Second Hand Books

I'm a big fan of books (as you may have guessed), and also of libraries and bookshops, especially second-hand bookshops. I didn't used to buy books second-hand, until I went travelling. Well, books are practically essential when travelling, mainly due to flight delays, long bus journeys and being stuck in places with nothing to do. I don't read books, I consume them, at quite a rate when I'm at full tilt. This can become somewhat pricey when you're travelling, and money is one thing you don't have much of, so I got used to buying books in second-hand shops, and occasionally trading them in (though I did write a note in quite a few and leave them in hostel book exchanges -- most hostels have a book exchange).

I haven't been in that many since I came back, because I've never seen one in my rambles around my home town, so I just buy them new (or get them for presents -- incidently, books are relatively cheap here in the UK, having been overseas, books seem to cost much more relative to people's earnings). However, I decided to have a trawl around the net (mainly as I'm looking to sell on a few of my beauties -- more on that soon) and came across two sites that piqued my interest here in the UK (actually I found plenty more but most were very badly done, I don't buy stuff from dodgy looking sites).

Abebooks look to be the most professional outfit, with worldwide sites and more books than you can shake a stick at. Starting at just 56p (plus p&p) you're looking at some right bargains too. The site is good to, fast and easy to use, but the search function can take some tweaking to get the results you want (i.e. lowest price, UK only for example).

Next we come to Green Metropolis, it's an odd name I'll grant you, but it was set up by Barry Crow with the aim of making reading more environmentally friendly. Paperbacks start at £3.75 including delivery and 5p of every book sold gets donated to the Woodland Trust's plant a tree scheme. The site design is a little odd, but it works well and they have a fairly good range.

As I said, part of the reason for my looking was because I have accumulated quite a few books (did you realise that the average book reader buys between 11 and 19 new books a year and has between 50 and 99 old books lying about at home they don't read anymore) that I would like to get rid of and hopefully make some money from (possibly to give to charity, possibly for my eventual film project). Selling via Abebooks is really only for stores as it will cost you at least £17 per month, but Green Metropolis is designed for anyone to sell and make about £3 per book.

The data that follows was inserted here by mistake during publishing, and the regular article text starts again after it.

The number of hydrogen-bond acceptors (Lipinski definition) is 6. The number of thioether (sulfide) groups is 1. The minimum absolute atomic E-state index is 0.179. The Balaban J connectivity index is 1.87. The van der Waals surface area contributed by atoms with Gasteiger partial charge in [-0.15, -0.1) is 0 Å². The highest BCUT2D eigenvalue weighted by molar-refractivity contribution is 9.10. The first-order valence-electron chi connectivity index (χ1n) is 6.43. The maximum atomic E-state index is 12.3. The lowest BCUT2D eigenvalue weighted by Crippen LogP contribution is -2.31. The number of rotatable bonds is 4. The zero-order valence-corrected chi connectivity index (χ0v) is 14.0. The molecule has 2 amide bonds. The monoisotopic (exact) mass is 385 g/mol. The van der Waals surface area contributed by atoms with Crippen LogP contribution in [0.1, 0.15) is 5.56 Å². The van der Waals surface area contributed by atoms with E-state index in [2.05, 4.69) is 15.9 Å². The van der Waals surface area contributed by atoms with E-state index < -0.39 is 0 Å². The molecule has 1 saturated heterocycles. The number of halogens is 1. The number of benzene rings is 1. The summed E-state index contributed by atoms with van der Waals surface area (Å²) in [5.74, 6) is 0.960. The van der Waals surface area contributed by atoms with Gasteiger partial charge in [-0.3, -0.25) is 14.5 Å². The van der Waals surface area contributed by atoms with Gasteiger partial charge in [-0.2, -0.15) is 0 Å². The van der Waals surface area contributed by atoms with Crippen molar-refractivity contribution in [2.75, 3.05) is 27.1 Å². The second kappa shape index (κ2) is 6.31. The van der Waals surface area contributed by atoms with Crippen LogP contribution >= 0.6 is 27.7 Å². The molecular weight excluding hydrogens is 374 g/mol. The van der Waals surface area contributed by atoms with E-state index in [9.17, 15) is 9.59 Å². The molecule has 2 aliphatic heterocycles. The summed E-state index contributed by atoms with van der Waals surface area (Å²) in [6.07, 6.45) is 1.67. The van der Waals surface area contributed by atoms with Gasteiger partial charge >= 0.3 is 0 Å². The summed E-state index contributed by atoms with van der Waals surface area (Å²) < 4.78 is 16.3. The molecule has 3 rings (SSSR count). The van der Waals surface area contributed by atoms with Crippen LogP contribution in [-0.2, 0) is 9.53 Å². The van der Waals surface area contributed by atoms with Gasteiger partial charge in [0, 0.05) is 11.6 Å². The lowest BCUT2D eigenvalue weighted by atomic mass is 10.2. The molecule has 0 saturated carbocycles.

Of course there's always Amazon's marketplace, but they do levy a hefty 75p closing fee and 15% of the price of the item. I don't know why, I just don't like marketplace, I can't put my finger on why, maybe because the giant behemoth that is Amazon is out of alignment with my notion of second-hand bookshops.

Anyway, maybe you guys will consider using the sites I suggested, maybe you'll think of buying second-hand in future, maybe you'll dig out your old books that are now gathering dust and try and earn a buck or two, for you or for charity, and if that doesn't spur you, maybe some of the prices on rarebooks.co.uk will.

Incidently, if your interested in a free, easy and novel (sorry about the pun) way to share your books with others, why not check out Book Crossing?

1 Comment

  1. Steve

    As an equally voracious consumer of the written word ( usually about 3 books a week) I can only agree. There is no more pleasureable experience than spending a lost couple of hours in a second hand book shop finding rare nuggets that you would never consider reading. The online approach athough laudable would deprive me of the joy of visiting my own literary oasis which currently is "The Petersfield Bookshop" - By appointment to HRH [The Queen] & [HRH] the Prince of Wales no less. But, back at the plebian end of the spectrum this has a second hand section that never closes! The books are under a large "carport" portch, and are remarkably cheap, 70 pence each, or 3 for £1!(Out of hours they rely on the honesty of customers by encouraging you to post the cash through the letterbox!)
    The selection is huge, even bigger if you are prepared to wade through the several large boxes of unplaced stock, amongst my most recent "finds" were Gerald Durrell (in literary, not animal mode), The Autobiography of Morecambe & Wise, and Chapters 1-6 of the Bhagavad Gita (eclectic huh?).
    Go on Lee, get in your car & visit this classy little shop,the aroma of old books alone is enough!

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